#10505 Feb 3
Weathering tank carsrequires some techniques not used on other freight cars. Here are some tips fromBruce F. Smith on weathering tanks cars. Keep in mind this is just one of manyapproaches.
1) Start with an overspray of weathered or grimy black. These cars got very grimy from smoke, dirt,dust and road grime and were rarely washed or repainted. This also dulls the markings.
2) Add additional grime from spillage in the dome area. I like oily black for this.
3) Add bearing oil grunge to the bottom and ends of the tankwhere leaky bearings on the car, or neighboring car would have spun oil outonto the tank and frame.
4) Add a rust wash to the edges of the tank bands toindicate where expansion and contraction have rubbed the paint off allowingrust. Also rust the truck springs.
5) Add fresh spills with gloss paint.
6) Add appropriate placards and chalk marks.
And Tony Thompson also has some illustrated recommendations:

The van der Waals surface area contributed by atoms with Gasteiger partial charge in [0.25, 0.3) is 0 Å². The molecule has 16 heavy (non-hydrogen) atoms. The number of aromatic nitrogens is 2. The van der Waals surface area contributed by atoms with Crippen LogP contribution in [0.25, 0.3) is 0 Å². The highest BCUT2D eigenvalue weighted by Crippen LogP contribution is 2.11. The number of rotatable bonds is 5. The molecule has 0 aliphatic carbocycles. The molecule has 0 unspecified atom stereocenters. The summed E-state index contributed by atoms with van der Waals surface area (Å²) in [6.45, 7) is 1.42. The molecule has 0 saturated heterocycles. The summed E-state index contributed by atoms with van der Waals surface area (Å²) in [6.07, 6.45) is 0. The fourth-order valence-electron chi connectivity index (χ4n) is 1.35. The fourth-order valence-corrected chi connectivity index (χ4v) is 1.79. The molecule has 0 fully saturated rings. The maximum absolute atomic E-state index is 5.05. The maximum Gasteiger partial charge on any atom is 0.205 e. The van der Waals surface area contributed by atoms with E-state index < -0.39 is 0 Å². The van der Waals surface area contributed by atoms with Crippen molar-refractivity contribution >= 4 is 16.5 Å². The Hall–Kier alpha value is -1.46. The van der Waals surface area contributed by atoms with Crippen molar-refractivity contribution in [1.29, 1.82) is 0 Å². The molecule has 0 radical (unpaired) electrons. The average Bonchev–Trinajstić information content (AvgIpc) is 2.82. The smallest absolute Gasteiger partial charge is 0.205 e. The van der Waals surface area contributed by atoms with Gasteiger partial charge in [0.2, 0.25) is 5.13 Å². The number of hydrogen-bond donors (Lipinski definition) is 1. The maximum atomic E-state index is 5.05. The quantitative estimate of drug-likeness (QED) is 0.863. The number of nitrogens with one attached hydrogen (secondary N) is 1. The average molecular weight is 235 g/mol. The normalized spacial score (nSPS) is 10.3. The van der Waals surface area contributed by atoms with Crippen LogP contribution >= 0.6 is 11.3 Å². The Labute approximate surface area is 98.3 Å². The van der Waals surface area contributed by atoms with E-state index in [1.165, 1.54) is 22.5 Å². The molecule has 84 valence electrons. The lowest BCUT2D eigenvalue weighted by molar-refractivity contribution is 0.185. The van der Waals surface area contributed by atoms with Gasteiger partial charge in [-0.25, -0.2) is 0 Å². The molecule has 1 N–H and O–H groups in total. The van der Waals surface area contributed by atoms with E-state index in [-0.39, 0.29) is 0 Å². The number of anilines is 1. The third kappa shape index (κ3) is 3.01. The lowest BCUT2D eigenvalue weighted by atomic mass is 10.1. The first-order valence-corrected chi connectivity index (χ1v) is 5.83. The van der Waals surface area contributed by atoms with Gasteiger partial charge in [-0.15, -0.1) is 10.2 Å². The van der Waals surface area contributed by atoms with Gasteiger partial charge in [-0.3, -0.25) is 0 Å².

#10506 Feb 3
On 2/3/17 10:49 AM,thecitrusbelt@... [Model_Railroads_Of_So
2) Add additional grime from spillage inthe dome area.. Ilike oily black for this.3)Add bearing oil grunge to the bottom and ends of thetankwhere leaky bearings on the car, or neighboring carwould have spun oil outonto the tank and frame.
These are great tips. But not all tank cars carry oil, correct? Somecarry ethanol, others liquid natural gas, others corn syrup, andmany others a certain kind of chemical. Unless the type of car isspecified by the model manufacturer on the package, how are we toknow what kind of commodity each type of tank car is supposed tocarry in the prototype world? I would also assume that each tank carcarries that certain liquid commodity for life (i.e. one tank carwouldn't carry crude oil in one shipment and corn syrup inanother...at least I hope not!).